Now let’s go back and look at your answers to the questions above. I asked you to write your answers down so that you couldn’t go back and change them. Is your answer to #1 higher than 3? If not, congratulations! You are doing something right. But if it is above 3, then your answer to question #2 becomes more important.
If your average stress level is over 3 and your answer to #2 was ‘NO’, I encourage you to give this some thought. It is difficult to see how stress affects us personally. But studies show that sustained high stress levels can cause physical problems like weight gain, sleep disruption, cardiac issues, and lowered resistance to disease. The fact that you can’t see it happening doesn’t mean that it’s not happening. Chances are, your sustained stress level is taking its toll on you.
If your average stress level is over 3 and your answer to #2 was ‘YES’, this would suggest that you are aware that your stress is a bad thing for you, and that is a good start. But please do not stop there.
Your stress will probably not go away on its own. Rather than letting it control you, you must take control of it. This will require taking action to change some aspects of your lifestyle. Here are some suggestions to help you do that:
1. See the value of down-time. It’s not just okay to relax, do nothing, or read a meaningless book, it’s essential.
2. Make a list of all of the factors in your life that contribute to your stress. Go through the list and put a check-mark on any items that could be eliminated or reduced. Then make a plan for how you are going to do that. Many highly stressed people have actually invited a fair amount of their own stress by taking on more than they can handle. Now’s your chance to get rid of some of the excess baggage.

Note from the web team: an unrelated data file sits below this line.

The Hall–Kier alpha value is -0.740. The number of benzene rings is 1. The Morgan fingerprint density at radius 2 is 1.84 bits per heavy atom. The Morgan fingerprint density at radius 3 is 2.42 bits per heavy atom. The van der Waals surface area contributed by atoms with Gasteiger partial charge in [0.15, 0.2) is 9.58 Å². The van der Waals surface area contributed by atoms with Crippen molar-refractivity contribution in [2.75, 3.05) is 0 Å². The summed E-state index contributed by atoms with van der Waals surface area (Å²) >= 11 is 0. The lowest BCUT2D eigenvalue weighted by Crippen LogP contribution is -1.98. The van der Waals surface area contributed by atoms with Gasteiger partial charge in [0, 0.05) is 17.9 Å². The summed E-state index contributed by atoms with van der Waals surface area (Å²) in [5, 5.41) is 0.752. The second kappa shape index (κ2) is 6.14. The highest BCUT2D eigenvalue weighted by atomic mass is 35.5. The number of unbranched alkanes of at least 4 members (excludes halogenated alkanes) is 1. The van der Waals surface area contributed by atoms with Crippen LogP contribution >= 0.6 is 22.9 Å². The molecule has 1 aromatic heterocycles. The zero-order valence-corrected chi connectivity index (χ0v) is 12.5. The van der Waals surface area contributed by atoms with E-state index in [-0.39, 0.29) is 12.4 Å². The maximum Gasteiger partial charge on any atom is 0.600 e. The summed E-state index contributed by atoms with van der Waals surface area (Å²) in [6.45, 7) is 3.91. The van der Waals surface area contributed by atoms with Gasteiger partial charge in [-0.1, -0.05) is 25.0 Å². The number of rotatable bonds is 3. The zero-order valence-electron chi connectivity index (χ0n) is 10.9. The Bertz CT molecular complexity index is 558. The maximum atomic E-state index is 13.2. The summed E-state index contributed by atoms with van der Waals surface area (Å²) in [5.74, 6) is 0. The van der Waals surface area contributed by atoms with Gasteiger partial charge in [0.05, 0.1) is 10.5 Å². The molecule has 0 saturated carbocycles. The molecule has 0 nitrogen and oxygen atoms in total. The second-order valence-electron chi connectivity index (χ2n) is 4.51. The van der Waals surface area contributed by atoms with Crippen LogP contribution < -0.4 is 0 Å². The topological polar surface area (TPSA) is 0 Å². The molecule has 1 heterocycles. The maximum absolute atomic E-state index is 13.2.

3. Plan a vacation or some sort of break for yourself.
4. Ask for help. Chances are, there are people around you who will help and support you if you ask for it and let them know what you need.
5. Pay more attention to meeting your own physical and emotional needs. Eat healthy, exercise daily, and make sure you get the amount of sleep that your body truly needs.
6. Find a creative outlet that allows you to express and expand yourself. Learn to cook, redecorate a room, take up painting or guitar. Creative outlets will reduce your stress level.
7. Here’s the most important one: use your relationships to calm you. Studies show that when we are in the company of people we like or love, our brains excrete oxytocin, a neurochemical that is relaxing and gives us a feeling of well-being. What a great natural and healthy “medicine” that we can give ourselves.
I hope that you will try these ideas for at least one month. Then come back and re-take the Real Stress Test. See if your scores have improved. Don’t expect a miracle. It’s a work in progress. The important thing is that you be aware of how you are living, face the reality of it, and work to make it better.
To learn more about Childhood Emotional Neglect, see my first book Running on Empty.